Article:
Cottage Garden

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Country house gardens have always been a very popular form of garden design. Where and when exactly this garden style was created can today no longer be located exactly. The Landhausgarten - not to be confused with the Bauerngarten - corresponds to the ideal concept of rural life in the countryside. Here, the layout of a classic country house garden is strongly based on the English garden tradition: a well-structured garden with hedges, paths, in the form of cut shrubs and colorful ornamental beds. In the resulting individual "garden rooms" are usually hidden seating, cozy arcades, playful garden or glass houses and ornate statues, fountains or small natural ponds. The Landhausgarten combines in its design elements of the cottage garden with those of the farmer garden, that is to say: country house gardens combine the strictly geometrically laid out basic structure of English gardens with the rural-playful, natural-idyllic cottage garden.

Landscaped country house garden

Anyone who decides to build a country house garden has two options for design: formal or playful. The formal landscaped garden has as a basic structure straight paths, enclosed in boxwood beds and cut in shape woody plants. In the playful version, lawn paths meander past lush flowering flower beds to a romantic garden shed or a hidden bench. The paths and beds are organically designed and modeled on nature. In addition, in the Landhausgarten small streams or a natural pond can be created.
In addition to the question of taste, of course, the size of the plot is crucial in the design. For smaller country house gardens, the clear, symmetrical design is recommended, for larger the playful, nature modeled variant. The more space you have, the better, because the more elements (garden rooms, beds, water features) you can accommodate in your country house garden. Attention: A country house garden is not necessarily one of the easy-care design options. If you want to present a beautifully maintained country house garden, you must definitely invest one or two hours in gardening.

Create paths through the Landhausgarten

Structure in the Landhausgarten are the paths that guide the visitor or garden owner through the green idyll. In the playful variant, grass trails are often enough to move in the garden. For a little more design, for example, bar-like wooden planks or well-grown natural stone slabs naturally blend into the terrain.

Country house garden with flowerbeds and trails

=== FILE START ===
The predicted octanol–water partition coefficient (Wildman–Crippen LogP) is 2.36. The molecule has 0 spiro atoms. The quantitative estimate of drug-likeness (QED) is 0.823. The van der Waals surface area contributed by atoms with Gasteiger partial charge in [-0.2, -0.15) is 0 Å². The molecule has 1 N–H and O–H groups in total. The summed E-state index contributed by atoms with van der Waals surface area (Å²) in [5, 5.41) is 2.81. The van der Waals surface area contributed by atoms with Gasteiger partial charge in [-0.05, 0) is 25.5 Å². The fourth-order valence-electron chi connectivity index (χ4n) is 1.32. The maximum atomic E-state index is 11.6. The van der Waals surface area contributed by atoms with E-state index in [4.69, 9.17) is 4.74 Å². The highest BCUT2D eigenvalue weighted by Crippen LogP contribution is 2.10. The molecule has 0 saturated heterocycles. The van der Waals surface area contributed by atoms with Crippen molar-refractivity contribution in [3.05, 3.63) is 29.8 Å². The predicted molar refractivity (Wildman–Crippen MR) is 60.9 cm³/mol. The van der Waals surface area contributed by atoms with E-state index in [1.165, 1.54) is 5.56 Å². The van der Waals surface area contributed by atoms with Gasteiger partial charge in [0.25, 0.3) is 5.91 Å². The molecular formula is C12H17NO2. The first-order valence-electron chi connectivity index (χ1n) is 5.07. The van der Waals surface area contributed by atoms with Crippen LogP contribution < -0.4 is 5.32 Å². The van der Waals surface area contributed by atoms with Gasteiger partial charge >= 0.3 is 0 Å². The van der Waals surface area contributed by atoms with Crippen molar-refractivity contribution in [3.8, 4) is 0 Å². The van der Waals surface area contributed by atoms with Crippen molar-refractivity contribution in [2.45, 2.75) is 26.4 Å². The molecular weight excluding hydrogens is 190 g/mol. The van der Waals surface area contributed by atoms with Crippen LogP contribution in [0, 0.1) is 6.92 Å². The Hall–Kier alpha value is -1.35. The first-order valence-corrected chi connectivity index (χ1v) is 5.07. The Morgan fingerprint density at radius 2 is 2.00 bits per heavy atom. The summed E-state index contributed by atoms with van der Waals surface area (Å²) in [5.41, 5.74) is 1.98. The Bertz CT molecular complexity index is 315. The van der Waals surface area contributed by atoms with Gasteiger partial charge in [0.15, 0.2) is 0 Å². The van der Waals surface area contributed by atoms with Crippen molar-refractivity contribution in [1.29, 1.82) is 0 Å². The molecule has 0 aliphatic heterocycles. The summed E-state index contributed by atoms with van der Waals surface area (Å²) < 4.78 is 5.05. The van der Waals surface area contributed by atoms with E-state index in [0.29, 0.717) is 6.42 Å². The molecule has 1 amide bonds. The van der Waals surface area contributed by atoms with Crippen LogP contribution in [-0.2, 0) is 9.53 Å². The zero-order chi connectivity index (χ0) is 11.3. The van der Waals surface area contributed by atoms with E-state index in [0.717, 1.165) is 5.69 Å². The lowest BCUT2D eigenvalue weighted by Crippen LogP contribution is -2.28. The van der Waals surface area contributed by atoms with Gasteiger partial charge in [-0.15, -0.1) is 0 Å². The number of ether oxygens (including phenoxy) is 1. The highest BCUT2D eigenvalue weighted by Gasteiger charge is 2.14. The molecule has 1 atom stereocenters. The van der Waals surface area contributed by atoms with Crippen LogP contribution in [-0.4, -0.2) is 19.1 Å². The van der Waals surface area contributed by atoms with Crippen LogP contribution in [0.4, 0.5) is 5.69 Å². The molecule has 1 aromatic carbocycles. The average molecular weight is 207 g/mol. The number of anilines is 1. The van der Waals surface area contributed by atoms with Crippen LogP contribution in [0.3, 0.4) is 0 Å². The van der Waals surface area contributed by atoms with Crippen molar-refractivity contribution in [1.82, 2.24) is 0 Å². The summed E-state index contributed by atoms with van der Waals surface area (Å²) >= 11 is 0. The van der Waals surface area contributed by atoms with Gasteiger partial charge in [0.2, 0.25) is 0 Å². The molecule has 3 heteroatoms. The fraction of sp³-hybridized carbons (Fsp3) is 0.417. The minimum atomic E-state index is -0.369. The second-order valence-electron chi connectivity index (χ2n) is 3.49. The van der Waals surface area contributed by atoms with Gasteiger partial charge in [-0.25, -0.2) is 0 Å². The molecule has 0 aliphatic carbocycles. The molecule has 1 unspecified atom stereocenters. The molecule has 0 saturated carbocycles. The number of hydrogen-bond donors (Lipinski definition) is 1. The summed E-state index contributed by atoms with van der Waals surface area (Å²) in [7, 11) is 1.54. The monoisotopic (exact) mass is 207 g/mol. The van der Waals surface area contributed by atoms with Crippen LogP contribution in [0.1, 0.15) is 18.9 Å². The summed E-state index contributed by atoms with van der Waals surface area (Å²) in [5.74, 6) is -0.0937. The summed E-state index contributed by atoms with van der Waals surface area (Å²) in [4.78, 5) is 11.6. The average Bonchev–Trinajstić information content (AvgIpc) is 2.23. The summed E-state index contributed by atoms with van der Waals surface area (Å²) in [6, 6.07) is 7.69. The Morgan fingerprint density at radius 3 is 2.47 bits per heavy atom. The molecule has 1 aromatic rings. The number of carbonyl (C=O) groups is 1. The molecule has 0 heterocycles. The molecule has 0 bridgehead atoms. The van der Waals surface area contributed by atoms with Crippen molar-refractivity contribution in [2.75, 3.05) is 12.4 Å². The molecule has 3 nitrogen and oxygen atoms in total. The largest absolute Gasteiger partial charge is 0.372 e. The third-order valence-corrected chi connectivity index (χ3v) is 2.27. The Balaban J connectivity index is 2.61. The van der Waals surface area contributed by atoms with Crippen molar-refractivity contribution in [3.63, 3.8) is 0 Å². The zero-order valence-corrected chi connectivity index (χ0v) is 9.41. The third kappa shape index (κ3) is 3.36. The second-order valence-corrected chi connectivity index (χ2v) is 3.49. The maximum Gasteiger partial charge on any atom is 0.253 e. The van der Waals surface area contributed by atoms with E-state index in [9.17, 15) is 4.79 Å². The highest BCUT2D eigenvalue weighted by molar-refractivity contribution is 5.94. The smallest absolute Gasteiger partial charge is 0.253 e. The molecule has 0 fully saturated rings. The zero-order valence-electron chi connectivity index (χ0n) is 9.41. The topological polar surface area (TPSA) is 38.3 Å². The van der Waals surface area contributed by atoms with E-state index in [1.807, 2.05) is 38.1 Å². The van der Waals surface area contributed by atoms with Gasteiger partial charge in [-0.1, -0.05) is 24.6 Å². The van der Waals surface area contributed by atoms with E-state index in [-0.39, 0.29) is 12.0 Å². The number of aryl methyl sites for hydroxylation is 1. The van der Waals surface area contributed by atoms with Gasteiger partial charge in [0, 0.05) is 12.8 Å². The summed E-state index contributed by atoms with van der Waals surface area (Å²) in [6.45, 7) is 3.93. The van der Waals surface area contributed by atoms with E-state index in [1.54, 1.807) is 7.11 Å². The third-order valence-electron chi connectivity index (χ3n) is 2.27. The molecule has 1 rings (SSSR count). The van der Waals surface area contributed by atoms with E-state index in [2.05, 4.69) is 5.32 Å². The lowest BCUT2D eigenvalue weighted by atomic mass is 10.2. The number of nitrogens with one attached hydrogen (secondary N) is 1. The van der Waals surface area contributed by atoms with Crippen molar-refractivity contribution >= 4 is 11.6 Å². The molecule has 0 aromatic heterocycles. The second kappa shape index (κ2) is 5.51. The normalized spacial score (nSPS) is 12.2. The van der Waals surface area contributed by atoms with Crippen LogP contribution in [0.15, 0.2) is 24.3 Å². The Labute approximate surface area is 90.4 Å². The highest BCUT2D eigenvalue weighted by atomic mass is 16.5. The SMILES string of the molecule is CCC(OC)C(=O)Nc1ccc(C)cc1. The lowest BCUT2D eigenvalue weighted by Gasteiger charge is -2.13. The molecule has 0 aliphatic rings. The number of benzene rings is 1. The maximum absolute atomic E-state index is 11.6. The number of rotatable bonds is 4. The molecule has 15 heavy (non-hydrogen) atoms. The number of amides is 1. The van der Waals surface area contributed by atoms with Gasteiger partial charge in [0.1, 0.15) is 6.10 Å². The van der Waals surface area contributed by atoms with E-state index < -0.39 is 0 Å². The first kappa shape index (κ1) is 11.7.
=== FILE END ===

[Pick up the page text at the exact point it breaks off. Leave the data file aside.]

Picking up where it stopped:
Playfully designed country house garden with lush flowering flower beds and beaten tracks

Clinker is a classic and very stylish material for garden paths, which can be embedded in the floor in different laying patterns. Especially nice: the Schuppenbogenverband. But also gravel, mulch or simple tread plates can be used for the installation of garden paths and give the Landhausgarten the necessary structure. To compensate for existing bumps, you will find in many gardens also integrated height levels or small stairs.

Bedsets for the country house garden

An important role in the design of country house gardens play the bed frames. They are more than just frames for the various ornamental beds, they structure the garden, facilitate the gardening, especially the mowing, and reflect the cultivated nature of the villa garden. Gladly natural stones, clinker bricks or bricks are used in the plant of bed enclosures. But also wooden constructions such as low lattice fences or a wickerwork of wicker or hazel rods fit perfectly into the picture. Depending on the style, you may also place wrought-iron elements around the beds. In addition to these structural borders, hardworking and skilled gardeners in the Landhausgarten can also plant beds made of topiary shrubs such as boxwood or yew.

Paths made of natural stone slabs

Paths made of natural stone slabs, which are very naturally fitted into the terrain, give the Landhausgarten structure

Landscaped garden with plants framing

Many ornamental plants that are planted in our present gardens are originally wildflower varieties. After they were first cultivated in monastery gardens, they later arrived in cottage gardens and so also in the country house gardens. Ornaments and borders for beds are mostly made of boxwood (Buxus sempervirens) in country house gardens. These can be very nicely cut and retain their artful form for a long time. Flowering plants such as peonies (Paeonia), daisies (Leucanthemum) or lupines (Lupinus) provide bushy colors. Among other things, they can be combined very well with the Soft Lady's Mantle (Alchemilla mollis). The popular groundcover grows very fast and its yellow-green flowers have a long flowering time.Catnip (Nepeta) also harmonizes very well and picturesquely proliferates beyond the edges of the path and the borders.
As one-year-old summer flowers, flower-shaped baskets (Cosmos bipinnatus), ornamental tobacco (Nicotiana x sanderae) or marigolds (Calendula officinalis) are often planted in country house gardens. An annually recurring joy one has with thimble (Digitalis) or the yellow-flowering Mullein (Verbascum). These yearlings sow themselves and emerge again and again in new places in the bed. The Columbine (Aquilegia) is not only a good figure in the bed, but can also be tied to very beautiful wildflower bouquets.

Woven with boxwood paths

Wrapped in shapely boxwood paths are typical of country house gardens. The pink flowering rose bushes make a nice contrast to this